5. Place FS-Touch's sensor between the nozzle and bed. You might have to slightly push down on the bed to make room for it to slide in. This shouldn't affect the bed levelling as all beds have springs which will bring them back to levelled position as soon as released.
  6. Now hold down the button on FS-Touch for 2 seconds till countdown begins. This provides you a 5 second window to release the button(and any extra pressure due to your finger) and allow the bed to return to levelled position. When counter reaches zero, the reference force value is saved in the EEPROM and you probably won't have to save it again unless the sensor is changed.
  7. You can now move the nozzle to next levelling screw and again insert FS-Touch between nozzle and bed.
  8. This time, you can match the levelling to the reference levelling you just saved. Rotate the knob in the direction the LED is spinning. The slower it spins, the closer you are to reference value. When it changes direction, that means you went a bit too far and need to dial it back a bit. The perfect position is when the LED keeps changing the position repeatedly. The DP LED of the 7-segment blinks faster and brighter the better the value matches.
  9. Repeat this for the remaining leveling knobs and you have all the knobs at the same level.
  10. Try printing first layer and it should come out well. If the distance is too much or too less, you can adjust the Z-offset too.

The next time you want to level, just insert FS-Touch and quickly bring all levelling knobs to the reference value.

Step 11: Drawbacks?

A drawback of FS-Touch is that it can only be used on a cool bed and nozzle. Heating them up can melt the sensor. As the bed warps and the metal of nozzle expands upon heating, the distances change and so levelling should be done when both are hot. It can be mostly remedied by calibrating with paper once in heated condition and then letting it cool down. Then storing the reference for FS-Touch. This will include the expansions in the reference value and help mitigate any changes in values due to heating. So when the nozzle and bed heat up again, they should reach back to the levelled distance.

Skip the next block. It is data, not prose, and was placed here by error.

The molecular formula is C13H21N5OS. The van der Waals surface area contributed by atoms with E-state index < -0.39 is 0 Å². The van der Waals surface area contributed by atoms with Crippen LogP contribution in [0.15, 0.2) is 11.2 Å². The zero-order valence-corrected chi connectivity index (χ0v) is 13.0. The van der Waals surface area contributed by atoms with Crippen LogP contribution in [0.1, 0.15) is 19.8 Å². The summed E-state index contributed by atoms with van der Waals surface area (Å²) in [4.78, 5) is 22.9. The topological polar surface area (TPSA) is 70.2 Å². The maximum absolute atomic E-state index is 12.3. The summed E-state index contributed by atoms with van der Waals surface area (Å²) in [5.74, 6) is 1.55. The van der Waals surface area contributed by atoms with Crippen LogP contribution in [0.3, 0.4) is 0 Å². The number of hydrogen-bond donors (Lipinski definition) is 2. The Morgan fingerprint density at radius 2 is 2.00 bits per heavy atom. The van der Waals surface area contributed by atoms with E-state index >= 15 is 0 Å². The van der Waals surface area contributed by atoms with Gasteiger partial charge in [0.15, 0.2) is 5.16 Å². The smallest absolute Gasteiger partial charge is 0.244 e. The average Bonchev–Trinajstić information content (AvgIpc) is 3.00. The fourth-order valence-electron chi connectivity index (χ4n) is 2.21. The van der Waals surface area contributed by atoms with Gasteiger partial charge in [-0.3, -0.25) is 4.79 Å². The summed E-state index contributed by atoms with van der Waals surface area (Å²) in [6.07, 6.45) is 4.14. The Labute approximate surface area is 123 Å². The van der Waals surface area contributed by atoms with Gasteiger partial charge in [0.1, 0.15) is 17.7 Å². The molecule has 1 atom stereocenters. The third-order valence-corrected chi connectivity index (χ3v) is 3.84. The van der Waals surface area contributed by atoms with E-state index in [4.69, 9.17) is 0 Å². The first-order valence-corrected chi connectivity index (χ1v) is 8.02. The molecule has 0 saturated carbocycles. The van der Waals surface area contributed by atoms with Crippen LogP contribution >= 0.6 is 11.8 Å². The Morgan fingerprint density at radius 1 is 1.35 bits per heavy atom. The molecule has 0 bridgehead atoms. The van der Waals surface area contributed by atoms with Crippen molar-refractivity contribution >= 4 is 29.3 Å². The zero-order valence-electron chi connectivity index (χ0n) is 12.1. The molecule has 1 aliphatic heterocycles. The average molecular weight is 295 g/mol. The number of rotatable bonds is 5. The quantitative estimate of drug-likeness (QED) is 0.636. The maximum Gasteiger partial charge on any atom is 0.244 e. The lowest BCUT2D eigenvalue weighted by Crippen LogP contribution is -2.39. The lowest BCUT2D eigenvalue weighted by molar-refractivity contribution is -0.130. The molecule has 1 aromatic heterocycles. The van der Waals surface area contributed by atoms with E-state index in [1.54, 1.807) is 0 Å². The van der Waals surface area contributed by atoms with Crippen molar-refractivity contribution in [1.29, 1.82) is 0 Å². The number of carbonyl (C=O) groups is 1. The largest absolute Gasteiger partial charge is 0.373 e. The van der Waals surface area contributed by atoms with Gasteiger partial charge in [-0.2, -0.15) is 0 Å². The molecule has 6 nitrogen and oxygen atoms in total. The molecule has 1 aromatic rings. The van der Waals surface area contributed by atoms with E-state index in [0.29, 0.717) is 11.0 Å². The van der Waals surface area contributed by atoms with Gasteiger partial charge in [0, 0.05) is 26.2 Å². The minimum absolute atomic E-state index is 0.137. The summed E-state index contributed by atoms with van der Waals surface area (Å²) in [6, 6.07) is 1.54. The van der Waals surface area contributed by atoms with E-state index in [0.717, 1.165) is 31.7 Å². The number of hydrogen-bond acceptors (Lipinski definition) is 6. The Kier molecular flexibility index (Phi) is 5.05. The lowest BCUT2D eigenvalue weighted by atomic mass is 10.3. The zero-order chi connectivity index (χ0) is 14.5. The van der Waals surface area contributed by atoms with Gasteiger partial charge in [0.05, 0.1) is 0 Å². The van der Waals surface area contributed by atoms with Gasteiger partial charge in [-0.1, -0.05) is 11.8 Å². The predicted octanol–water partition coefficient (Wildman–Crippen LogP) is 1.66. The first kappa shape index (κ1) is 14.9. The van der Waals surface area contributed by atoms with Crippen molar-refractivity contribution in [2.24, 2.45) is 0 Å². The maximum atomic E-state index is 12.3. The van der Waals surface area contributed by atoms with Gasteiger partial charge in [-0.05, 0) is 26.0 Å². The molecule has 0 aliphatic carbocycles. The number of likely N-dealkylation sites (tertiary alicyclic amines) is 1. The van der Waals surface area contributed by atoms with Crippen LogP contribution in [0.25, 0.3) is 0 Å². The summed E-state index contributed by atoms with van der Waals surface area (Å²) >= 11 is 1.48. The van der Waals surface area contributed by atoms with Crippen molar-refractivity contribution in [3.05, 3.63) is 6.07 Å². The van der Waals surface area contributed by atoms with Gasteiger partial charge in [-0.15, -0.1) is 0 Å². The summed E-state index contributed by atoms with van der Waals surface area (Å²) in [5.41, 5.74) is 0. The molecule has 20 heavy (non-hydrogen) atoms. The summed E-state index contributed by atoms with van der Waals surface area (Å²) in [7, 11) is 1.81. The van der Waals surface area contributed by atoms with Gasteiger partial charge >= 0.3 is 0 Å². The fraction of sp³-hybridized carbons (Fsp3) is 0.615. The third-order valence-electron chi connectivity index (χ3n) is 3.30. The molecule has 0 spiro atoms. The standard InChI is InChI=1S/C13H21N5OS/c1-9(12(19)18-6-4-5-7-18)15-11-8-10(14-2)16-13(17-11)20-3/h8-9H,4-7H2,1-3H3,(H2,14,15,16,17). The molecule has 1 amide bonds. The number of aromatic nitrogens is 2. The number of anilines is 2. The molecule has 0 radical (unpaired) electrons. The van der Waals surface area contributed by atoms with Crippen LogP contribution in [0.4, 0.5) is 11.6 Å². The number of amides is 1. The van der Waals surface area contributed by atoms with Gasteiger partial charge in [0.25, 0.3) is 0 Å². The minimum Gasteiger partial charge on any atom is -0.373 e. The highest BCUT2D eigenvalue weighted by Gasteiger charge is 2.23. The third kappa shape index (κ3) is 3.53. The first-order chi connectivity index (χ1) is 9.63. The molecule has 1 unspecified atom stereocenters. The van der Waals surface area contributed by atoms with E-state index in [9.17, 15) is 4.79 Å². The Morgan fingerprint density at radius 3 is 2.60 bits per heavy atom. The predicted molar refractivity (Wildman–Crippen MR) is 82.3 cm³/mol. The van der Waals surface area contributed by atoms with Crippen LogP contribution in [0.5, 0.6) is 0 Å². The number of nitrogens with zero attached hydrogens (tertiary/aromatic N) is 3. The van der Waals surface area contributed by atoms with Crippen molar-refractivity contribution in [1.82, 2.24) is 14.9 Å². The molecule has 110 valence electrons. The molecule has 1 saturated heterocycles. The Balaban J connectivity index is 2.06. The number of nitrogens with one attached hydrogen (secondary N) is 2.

Applying Blu-Tack to the back of FS-Touch helps it to stick to the bed pretty well and keeps it from shifting around due to the USB cable. It also ensures that the pull/push forces are not propagated from the USB cable to the sensor which can affect the values.

One thing to ensure before using FS-Touch is that the nozzle should be completely clean. Any filament goop on the nozzle tip will increase its height and hence yield wrong force values for the sensor.

Overall, it is a handy tool to save time and headache when levelling a 3D printer bed.

2 People Made This Project!

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75 Comments

0
blackman.richard
blackman.richard

2 months ago

I see problem for beginners. The pictures in the project show the decimal point near the micro-switch. The schematic and Eagle PCB show the opposite. The Eagle file is correct.

0
HaSch
HaSch

Question 4 months ago on Step 8

"Box Bottom.stl" and "Box Top.stl" doesn't belong to this project! "Bed Trammer v18.f3d" is only the upper case, lower case is missing, please provide a link to it.

0
Antzy Carmasaic
Antzy Carmasaic

Answer 3 months ago

Hi HaSch. Both the top and bottom STL files are linked in Step 8. Are you facing difficulty in opening the files? I downloaded them and both top and bottom STL files open up just fine.